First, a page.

Friday, March 14, 2014

Classical Music Put to Good Use in Downtown Rochester

"Brahms and Beethoven seem to be doing for the Sibley building what mounted police patrols and pepper spray couldn't: keeping crowds of bored teens from loitering and causing trouble," we read in today's local paper — Near Sibley building, a harmonious solution. From the artcile:
    Since last fall, owners of the East Main Street building have been pumping classical music through speakers inside and outside the building. They say their main goal is to set a comfortable mood at the building for students and shoppers — and there is evidence that's happening.

    But WinnDevelopment officers also know that concertos, sonatas and minuets have a mysterious way of moving teenagers feet — if not their souls — and have been used to clear sidewalks, convenience stores, shopping malls and transit stations across the world for decades.

    "We've read all the studies and I'm not sure if that's the major deterrent or it's part of it but the officers tell us that they think it is helpful," said Joe Eddy, vice president of Winn, who stressed that the music is just one small part of the company's efforts to change the "feel" around the Sibley building.


    Using Handel and Hayden to shoo away young people is not new.

    Some reports say it started in Montreal in the 1990s to clear supermarket parking lots. It's now used by the New York Port Authority and at libraries in London. The regional transit department in Portland, Ore. plays the music in light-rail stations to prevent vandalism. Fast food restaurants such as McDonald's have used it, as have 7-11 convenience stores.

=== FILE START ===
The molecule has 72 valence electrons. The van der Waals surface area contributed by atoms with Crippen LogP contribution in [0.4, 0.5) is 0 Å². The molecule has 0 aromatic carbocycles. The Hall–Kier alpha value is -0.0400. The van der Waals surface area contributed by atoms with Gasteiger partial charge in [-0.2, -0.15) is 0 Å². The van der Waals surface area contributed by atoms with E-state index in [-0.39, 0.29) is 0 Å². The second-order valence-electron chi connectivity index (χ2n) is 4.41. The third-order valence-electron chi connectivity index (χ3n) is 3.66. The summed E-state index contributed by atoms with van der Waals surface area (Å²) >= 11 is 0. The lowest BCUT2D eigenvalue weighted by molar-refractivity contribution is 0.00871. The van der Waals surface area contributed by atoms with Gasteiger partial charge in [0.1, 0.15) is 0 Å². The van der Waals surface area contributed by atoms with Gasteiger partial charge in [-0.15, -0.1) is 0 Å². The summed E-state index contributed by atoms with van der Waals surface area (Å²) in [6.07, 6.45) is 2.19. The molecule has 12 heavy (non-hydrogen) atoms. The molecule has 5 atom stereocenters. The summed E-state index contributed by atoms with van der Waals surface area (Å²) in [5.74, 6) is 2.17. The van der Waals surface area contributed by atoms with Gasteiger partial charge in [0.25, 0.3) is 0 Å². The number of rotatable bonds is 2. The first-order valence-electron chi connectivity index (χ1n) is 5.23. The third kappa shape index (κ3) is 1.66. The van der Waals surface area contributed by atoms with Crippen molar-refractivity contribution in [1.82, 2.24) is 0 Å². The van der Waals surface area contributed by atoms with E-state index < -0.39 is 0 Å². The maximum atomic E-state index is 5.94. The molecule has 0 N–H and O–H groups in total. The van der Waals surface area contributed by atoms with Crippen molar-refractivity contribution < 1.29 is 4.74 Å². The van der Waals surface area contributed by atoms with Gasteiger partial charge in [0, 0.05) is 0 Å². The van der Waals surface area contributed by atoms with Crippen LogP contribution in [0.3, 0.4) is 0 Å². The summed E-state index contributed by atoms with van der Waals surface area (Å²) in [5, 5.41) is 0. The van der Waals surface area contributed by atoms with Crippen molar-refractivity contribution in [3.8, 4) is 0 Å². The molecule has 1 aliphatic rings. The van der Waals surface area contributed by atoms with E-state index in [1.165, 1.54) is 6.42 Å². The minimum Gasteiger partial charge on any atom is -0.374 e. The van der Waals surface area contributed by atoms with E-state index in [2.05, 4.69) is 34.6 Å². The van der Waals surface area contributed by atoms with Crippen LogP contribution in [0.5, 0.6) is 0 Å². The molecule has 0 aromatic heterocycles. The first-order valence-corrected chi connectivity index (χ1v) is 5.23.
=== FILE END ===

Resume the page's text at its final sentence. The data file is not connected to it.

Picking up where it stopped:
"The first time I actually heard of anyone doing that it was probably 20 years ago in downtown Cleveland and it actually repelled homeless folks also," said Heidi Zimmer-Meyer, president of the Rochester Downtown Development Corp. "It was in an interior mall and they played a lot of classical music fairly loud and youth and homeless folks were repelled by it. It's an odd sort of a thing."

    One theory about its effectiveness as a crowd and crime deterrent is this: That the soothing music puts people in a relaxed mood and less likely to fight, steal or vandalize.

    The more accepted theory among experts, though, is that classical music is intellectual music, more challenging than other genres and that teens just don't like it.
This suggestion was included in an article linked to here a few weeks ago by Robert Weissberg offering practical suggestions for avoiding the "underclass black teenagers (of both sexes) waging a violent war on whites" — Escaping America’s Youf. He wrote:
    Consider one of those rare publicly admitted successful “Teen-Be-Gone” campaigns. An Australian McDonald’s open 24/7 attracted groups of late-night young loiterers, hardly a situation conducive to business. The manager solved the problem by loudly playing classical music, including opera. Sure enough, most of the youngsters fled elsewhere.... On the other hand, if you want to attract a middle-class female clientele to a restaurant, pipe in softly audible Vivaldi, Telemann, or Corelli. Middle-class women love this ambience, but teens can’t stand it.

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